(b)for any reference to Part II and section 8 of and Schedule 1 to that Act there is substituted a reference to Part III and article 10 of and Schedule 1 to that Order, and

(c)for any reference to justice of the peace, there is substituted lay magistrate.

Search etc. for material relevant to Mechanism investigation: Scotland

17.—(1) In the application of this Order to Scotland, article 16 is omitted and the provisions of this article have effect.

(2) If, on an application made by the procurator fiscal, it appears to a sheriff—

(a)that proceedings have been instituted for the indictment of a person by the Mechanism or that a person has been arrested during an investigation by the Mechanism; and

(b)that the conduct constituting the Mechanism crime which is the subject of the proceedings or investigation would constitute an offence punishable by imprisonment if it had occurred in Scotland,

the sheriff has the like power to grant a warrant authorising entry, search and seizure by any constable as the sheriff would have at common law in respect of any offence punishable at common law in Scotland.

(3) An application for a warrant may only be made under paragraph (2) by a procurator fiscal in pursuance of a request received by the Secretary of State from the Mechanism, and any evidence seized by a constable under this article must be furnished by the constable to the procurator fiscal for transmission to the Mechanism.

(4) If to comply with a request it is necessary for any such evidence to be accompanied by any certificate, affidavit or other verifying document the constable must also furnish for transmission such document of that nature as may be directed by the procurator fiscal.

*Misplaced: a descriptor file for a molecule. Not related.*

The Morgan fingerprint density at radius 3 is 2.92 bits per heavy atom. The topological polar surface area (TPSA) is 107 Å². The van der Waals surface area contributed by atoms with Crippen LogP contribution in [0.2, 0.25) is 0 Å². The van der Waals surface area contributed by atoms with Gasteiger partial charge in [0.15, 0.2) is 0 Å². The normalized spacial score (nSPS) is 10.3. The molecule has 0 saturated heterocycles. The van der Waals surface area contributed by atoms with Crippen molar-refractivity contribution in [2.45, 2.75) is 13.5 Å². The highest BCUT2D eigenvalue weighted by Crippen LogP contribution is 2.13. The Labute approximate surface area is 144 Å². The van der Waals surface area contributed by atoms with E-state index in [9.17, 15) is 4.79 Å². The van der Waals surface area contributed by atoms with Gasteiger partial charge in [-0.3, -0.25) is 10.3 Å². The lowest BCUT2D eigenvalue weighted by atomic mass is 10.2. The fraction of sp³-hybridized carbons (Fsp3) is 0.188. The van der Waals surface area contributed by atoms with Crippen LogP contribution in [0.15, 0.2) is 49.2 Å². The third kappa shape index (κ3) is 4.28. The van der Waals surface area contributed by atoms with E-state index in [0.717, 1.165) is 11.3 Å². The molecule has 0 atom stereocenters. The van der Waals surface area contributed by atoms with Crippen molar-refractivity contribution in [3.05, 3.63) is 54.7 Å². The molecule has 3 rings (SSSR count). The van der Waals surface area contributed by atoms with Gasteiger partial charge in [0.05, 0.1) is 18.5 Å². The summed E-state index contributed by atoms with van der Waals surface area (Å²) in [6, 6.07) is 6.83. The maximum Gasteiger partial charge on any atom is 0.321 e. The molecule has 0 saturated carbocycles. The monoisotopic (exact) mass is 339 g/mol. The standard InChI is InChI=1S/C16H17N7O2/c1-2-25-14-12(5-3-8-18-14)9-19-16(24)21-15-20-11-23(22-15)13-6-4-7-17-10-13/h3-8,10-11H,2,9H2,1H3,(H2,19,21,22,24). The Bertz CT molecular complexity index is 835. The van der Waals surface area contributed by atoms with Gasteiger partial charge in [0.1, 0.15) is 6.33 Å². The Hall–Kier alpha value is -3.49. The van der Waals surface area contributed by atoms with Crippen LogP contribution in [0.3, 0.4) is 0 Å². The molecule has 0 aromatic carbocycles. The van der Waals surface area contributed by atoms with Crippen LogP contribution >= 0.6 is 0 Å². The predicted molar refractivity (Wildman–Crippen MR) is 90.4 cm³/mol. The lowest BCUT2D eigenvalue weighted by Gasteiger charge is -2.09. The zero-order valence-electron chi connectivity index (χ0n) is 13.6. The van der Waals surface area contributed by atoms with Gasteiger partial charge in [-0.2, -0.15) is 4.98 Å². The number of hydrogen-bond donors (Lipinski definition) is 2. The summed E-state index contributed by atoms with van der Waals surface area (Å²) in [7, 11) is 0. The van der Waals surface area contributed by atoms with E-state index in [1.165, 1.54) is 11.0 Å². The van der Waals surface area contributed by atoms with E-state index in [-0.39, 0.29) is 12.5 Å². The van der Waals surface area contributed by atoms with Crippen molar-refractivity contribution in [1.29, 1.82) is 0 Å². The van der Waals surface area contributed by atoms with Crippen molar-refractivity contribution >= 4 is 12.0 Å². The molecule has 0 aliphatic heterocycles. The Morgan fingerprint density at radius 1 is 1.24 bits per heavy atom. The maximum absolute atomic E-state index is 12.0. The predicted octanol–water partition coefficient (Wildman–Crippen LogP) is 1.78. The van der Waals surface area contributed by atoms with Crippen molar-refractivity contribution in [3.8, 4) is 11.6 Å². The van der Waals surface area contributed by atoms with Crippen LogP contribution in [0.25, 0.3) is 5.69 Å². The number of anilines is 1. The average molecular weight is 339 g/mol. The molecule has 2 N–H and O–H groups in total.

(5) Where the evidence consists of a document the original or a copy must be transmitted and where it consists of any other article the article itself or a description, photograph or other representation of it must be transmitted as may be necessary to comply with the request.

Production or Access Orders

18.—(1) Where the Secretary of State receives a request from the Mechanism for assistance—

(a)in ascertaining whether a person has benefited from a Mechanism crime; or

(b)in identifying the extent or whereabouts of property derived directly or indirectly from a Mechanism crime,

the Secretary of State may direct a constable to apply for an order under paragraph (5) and, on receipt of such a direction, the constable must make an application for such an order to a Circuit Judge or, in Northern Ireland, a County Court Judge.

(2) Any such application—

(a)in England and Wales, may be made without notice and may be granted without a hearing; and

(b)in Northern Ireland, may be made on an ex parte application to a judge in chambers.

(3) The judge may make an order under paragraph (5) if the judge is satisfied that there are reasonable grounds for suspecting—

(a)that a specified person has benefited from a Mechanism crime; and

(b)that the material to which the application relates is likely to be of substantial value (whether by itself or together with other material) to the investigation for the purposes of which the application is made.

(4) No such order must be made if it appears to the judge that the material to which the application relates consists of or includes items subject to legal privilege.

(5) The judge may order a specified person (“P”) who appears to have in P’s possession, custody or power specified material, or material of a specified description, to which the application relates, either—

(a)to produce the material to a constable within a specified period for the constable to take away; or